The Art of Seeing and the Confidence to Show Off Your Work
There are hundreds of unique photographs that could be taken right now from where you sit and read this article. But with all these endless choices, how do we determine what’s worth photographing?
Let’s call this, “the art of seeing”.
Developing your eye for photos is the biggest learning curve you’ll have as a photographer. It’s also the hardest… and not because you think you don’t have an artistic eye... its for another reason. I have a thought on that... and I will address that more later.
The technical aspect of learning a camera functions, that is the easy part. Mastering the exposure triangle and understanding how to manipulate these functions to achieve different results is just a matter of studying and repetition. Its a must do step that so many forget to focus on first... So my suggestion, focus on that first.
Then, you can learn from others before you and read tutorials, ask questions from people you perceive as better than you, watch youtube videos, read user reviews of your specific camera... then just apply what you learned with the camera in your hand.
Learn how lighting conditions, foreground/background elements, shape, lines and color are all things you should note in your environments as you begin to learn to “See” your scene. These can also be learned by studying the greats… I personally would, and still look at, photos from Ansel Adams, David Muench, Eliot Porter and Henri Cartier-Bresson to find inspiration.
There are also many rules that you can read about. Each of these rules will help you begin to “See” your images better… the rule of thirds, shoot to the right, sunny f16 rule, etc, etc… Understanding them is a good place so start… then the creativity comes when you start to consciously choose to embrace, or break, these rules while creating your own photography style.
And… that leads me to the part where I said, I would address that later".
So why is developing your eye the hardest? Its my opinion that showing off your work when you are first learning is like giving permission to allow a total stranger to look into how your mind thinks… it makes us all a little insecure… and that insecurity is what initially holds us back… That is why it takes time for photographers to hit their stride and be confidant to show off all their images…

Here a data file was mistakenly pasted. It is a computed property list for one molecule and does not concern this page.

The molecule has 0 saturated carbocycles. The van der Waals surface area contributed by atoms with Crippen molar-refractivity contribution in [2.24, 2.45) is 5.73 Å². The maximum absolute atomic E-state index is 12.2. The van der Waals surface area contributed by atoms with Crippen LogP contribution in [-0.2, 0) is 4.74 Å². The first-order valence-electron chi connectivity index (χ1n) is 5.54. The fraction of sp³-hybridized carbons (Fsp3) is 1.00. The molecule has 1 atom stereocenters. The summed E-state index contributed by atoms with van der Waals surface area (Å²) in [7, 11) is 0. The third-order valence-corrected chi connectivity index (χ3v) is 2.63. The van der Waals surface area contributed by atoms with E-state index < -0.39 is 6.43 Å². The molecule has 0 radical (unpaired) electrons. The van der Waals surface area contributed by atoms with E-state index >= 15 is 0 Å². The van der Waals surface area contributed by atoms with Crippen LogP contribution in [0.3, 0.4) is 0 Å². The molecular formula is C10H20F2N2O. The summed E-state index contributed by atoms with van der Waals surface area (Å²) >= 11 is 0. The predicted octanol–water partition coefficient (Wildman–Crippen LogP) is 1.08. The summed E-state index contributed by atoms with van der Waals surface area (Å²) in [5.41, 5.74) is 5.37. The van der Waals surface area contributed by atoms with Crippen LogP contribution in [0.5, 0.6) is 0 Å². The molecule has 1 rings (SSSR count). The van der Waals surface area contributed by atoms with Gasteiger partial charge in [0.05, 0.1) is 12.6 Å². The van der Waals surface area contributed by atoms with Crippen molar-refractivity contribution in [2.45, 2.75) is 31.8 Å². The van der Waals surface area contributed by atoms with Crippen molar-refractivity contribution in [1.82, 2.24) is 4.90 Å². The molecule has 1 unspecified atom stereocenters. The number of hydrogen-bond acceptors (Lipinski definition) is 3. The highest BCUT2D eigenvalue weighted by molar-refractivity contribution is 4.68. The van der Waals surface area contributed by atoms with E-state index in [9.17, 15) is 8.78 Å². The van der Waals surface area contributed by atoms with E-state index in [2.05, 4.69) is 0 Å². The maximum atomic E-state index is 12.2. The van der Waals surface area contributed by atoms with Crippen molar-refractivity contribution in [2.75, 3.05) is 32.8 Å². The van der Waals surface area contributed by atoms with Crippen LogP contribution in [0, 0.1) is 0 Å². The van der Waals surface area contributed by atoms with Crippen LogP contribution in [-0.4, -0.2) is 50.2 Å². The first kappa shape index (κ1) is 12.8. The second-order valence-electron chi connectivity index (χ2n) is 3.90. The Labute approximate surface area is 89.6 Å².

Be honest, how many of you have taken a photo and had that internal thought that it’s not that good of a photo… then someone you perceive to be a better photographer sees it, and gives you a compliment… Remember that instant confidence?
it doesn't have to be in person you know... it can even be feedback you get on social media as well...
Let me tell you a quick story about something I just saw on facebook. A week ago, a friend of mine posted a photo on facebook and basically said, "is this a good photo or not?" She opened herself up to feedback... good or bad... I admired that!
She is well on her way on her own personal journey and confidant enough to allow thousands of total strangers to critique her... It will make her a better photographer...
Flat out... We are our own worst critics… that that self doubt holds you back.
Thinking back to when I first picked up a camera... wow, I was just a kid, and i was inspired by my father... I would take rolls of photos for photography class... I remember looking at the images and thinking, "thats horrible, throw that one out, thats crap, thats blurry. Wait, thats not blurry, thats a photo that looks like a dog is running because of the blurry legs, but the head is in focus."
I showed my teacher and he explained it was called "Motion Blur" and its a desirable image that many photographers try to achieve"
There it was, Instant confidence... I clicked the shutter and took an image someone thought was excellent...
Remember this... "learning the craft of photography is not a competition with ANYONE. It's a self journey of learning and finding the joy that comes from refining your own personal style. Not everyone is going to like your images. All that matters is that you do, and you start trusting your abilities."
So get out there, press the button and take the shot no matter the final product. A blurry or mis-composed image is always better than no image at all! Each and every image you take is a step in the right direction, it’s a step to more confidence, it’s a leap in helping you define your style and gaining that self confidence!
Happy Shooting Everyone...